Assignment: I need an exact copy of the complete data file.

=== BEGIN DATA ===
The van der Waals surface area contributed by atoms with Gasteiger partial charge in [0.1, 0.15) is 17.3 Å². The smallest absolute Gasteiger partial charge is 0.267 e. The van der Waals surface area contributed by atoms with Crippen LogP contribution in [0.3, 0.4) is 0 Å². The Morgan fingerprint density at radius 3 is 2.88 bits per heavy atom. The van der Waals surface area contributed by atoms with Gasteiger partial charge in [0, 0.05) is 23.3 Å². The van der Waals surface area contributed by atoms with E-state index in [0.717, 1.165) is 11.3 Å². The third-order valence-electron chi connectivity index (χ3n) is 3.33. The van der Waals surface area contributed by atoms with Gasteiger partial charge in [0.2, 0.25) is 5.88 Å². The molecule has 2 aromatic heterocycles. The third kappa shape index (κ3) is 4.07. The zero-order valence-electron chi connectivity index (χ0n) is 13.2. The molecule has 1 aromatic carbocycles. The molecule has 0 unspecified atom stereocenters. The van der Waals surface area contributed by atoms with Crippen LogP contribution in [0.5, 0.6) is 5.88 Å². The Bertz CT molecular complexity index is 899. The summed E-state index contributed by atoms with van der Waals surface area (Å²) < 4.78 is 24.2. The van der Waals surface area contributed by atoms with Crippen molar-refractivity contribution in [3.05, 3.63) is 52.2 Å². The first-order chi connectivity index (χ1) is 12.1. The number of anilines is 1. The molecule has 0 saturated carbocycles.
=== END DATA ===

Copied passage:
The van der Waals surface area contributed by atoms with Gasteiger partial charge in [0.1, 0.15) is 17.3 Å². The smallest absolute Gasteiger partial charge is 0.267 e. The van der Waals surface area contributed by atoms with Crippen LogP contribution in [0.3, 0.4) is 0 Å². The Morgan fingerprint density at radius 3 is 2.88 bits per heavy atom. The van der Waals surface area contributed by atoms with Gasteiger partial charge in [0, 0.05) is 23.3 Å². The van der Waals surface area contributed by atoms with E-state index in [0.717, 1.165) is 11.3 Å². The third-order valence-electron chi connectivity index (χ3n) is 3.33. The van der Waals surface area contributed by atoms with Gasteiger partial charge in [0.2, 0.25) is 5.88 Å². The molecule has 2 aromatic heterocycles. The third kappa shape index (κ3) is 4.07. The zero-order valence-electron chi connectivity index (χ0n) is 13.2. The molecule has 1 aromatic carbocycles. The molecule has 0 unspecified atom stereocenters. The van der Waals surface area contributed by atoms with Crippen LogP contribution in [0.5, 0.6) is 5.88 Å². The Bertz CT molecular complexity index is 899. The summed E-state index contributed by atoms with van der Waals surface area (Å²) < 4.78 is 24.2. The van der Waals surface area contributed by atoms with Crippen molar-refractivity contribution in [3.05, 3.63) is 52.2 Å². The first-order chi connectivity index (χ1) is 12.1. The number of anilines is 1. The molecule has 0 saturated carbocycles.